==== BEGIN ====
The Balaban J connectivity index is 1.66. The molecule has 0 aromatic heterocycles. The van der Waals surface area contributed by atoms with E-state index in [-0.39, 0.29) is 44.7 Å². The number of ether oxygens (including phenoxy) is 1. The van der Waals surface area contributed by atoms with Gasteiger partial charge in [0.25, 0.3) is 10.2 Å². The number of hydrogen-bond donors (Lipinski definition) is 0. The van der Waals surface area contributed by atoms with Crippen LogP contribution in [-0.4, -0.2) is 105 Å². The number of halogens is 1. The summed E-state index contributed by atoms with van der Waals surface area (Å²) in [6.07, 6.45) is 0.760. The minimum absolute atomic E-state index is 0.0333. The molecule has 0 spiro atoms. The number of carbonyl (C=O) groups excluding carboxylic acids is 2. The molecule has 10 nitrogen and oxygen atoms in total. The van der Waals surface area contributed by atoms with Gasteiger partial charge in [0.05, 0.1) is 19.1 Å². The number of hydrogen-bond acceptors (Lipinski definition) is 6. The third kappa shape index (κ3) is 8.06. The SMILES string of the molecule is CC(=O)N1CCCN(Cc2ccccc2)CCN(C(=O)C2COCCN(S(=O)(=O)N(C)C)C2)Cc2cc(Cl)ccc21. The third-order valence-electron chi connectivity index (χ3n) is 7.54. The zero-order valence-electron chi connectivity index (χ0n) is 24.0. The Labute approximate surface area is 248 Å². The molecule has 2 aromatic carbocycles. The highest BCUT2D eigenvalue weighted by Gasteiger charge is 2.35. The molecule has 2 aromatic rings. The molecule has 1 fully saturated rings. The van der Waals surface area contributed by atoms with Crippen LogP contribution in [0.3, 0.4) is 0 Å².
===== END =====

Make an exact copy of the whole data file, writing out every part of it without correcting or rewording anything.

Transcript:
The Balaban J connectivity index is 1.66. The molecule has 0 aromatic heterocycles. The van der Waals surface area contributed by atoms with E-state index in [-0.39, 0.29) is 44.7 Å². The number of ether oxygens (including phenoxy) is 1. The van der Waals surface area contributed by atoms with Gasteiger partial charge in [0.25, 0.3) is 10.2 Å². The number of hydrogen-bond donors (Lipinski definition) is 0. The van der Waals surface area contributed by atoms with Crippen LogP contribution in [-0.4, -0.2) is 105 Å². The number of halogens is 1. The summed E-state index contributed by atoms with van der Waals surface area (Å²) in [6.07, 6.45) is 0.760. The minimum absolute atomic E-state index is 0.0333. The molecule has 0 spiro atoms. The number of carbonyl (C=O) groups excluding carboxylic acids is 2. The molecule has 10 nitrogen and oxygen atoms in total. The van der Waals surface area contributed by atoms with Gasteiger partial charge in [0.05, 0.1) is 19.1 Å². The number of hydrogen-bond acceptors (Lipinski definition) is 6. The third kappa shape index (κ3) is 8.06. The SMILES string of the molecule is CC(=O)N1CCCN(Cc2ccccc2)CCN(C(=O)C2COCCN(S(=O)(=O)N(C)C)C2)Cc2cc(Cl)ccc21. The third-order valence-electron chi connectivity index (χ3n) is 7.54. The zero-order valence-electron chi connectivity index (χ0n) is 24.0. The Labute approximate surface area is 248 Å². The molecule has 2 aromatic carbocycles. The highest BCUT2D eigenvalue weighted by Gasteiger charge is 2.35. The molecule has 2 aromatic rings. The molecule has 1 fully saturated rings. The van der Waals surface area contributed by atoms with Crippen LogP contribution in [0.3, 0.4) is 0 Å².